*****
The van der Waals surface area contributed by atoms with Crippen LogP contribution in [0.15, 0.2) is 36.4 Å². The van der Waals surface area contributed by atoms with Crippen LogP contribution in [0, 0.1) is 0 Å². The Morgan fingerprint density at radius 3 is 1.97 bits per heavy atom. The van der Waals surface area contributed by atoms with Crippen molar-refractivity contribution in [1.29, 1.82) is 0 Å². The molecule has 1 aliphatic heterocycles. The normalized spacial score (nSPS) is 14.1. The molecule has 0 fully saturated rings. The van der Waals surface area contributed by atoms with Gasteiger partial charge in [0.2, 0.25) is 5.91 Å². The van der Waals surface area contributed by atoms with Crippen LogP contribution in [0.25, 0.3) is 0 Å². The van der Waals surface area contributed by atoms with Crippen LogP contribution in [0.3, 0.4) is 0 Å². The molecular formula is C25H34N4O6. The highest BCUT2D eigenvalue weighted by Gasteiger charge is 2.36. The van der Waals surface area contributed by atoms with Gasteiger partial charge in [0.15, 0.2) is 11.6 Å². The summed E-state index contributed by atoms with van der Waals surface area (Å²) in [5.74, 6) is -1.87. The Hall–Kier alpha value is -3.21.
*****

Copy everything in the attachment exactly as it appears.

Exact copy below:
The van der Waals surface area contributed by atoms with Crippen LogP contribution in [0.15, 0.2) is 36.4 Å². The van der Waals surface area contributed by atoms with Crippen LogP contribution in [0, 0.1) is 0 Å². The Morgan fingerprint density at radius 3 is 1.97 bits per heavy atom. The van der Waals surface area contributed by atoms with Crippen molar-refractivity contribution in [1.29, 1.82) is 0 Å². The molecule has 1 aliphatic heterocycles. The normalized spacial score (nSPS) is 14.1. The molecule has 0 fully saturated rings. The van der Waals surface area contributed by atoms with Gasteiger partial charge in [0.2, 0.25) is 5.91 Å². The van der Waals surface area contributed by atoms with Crippen LogP contribution in [0.25, 0.3) is 0 Å². The van der Waals surface area contributed by atoms with Crippen LogP contribution in [0.3, 0.4) is 0 Å². The molecular formula is C25H34N4O6. The highest BCUT2D eigenvalue weighted by Gasteiger charge is 2.36. The van der Waals surface area contributed by atoms with Gasteiger partial charge in [0.15, 0.2) is 11.6 Å². The summed E-state index contributed by atoms with van der Waals surface area (Å²) in [5.74, 6) is -1.87. The Hall–Kier alpha value is -3.21.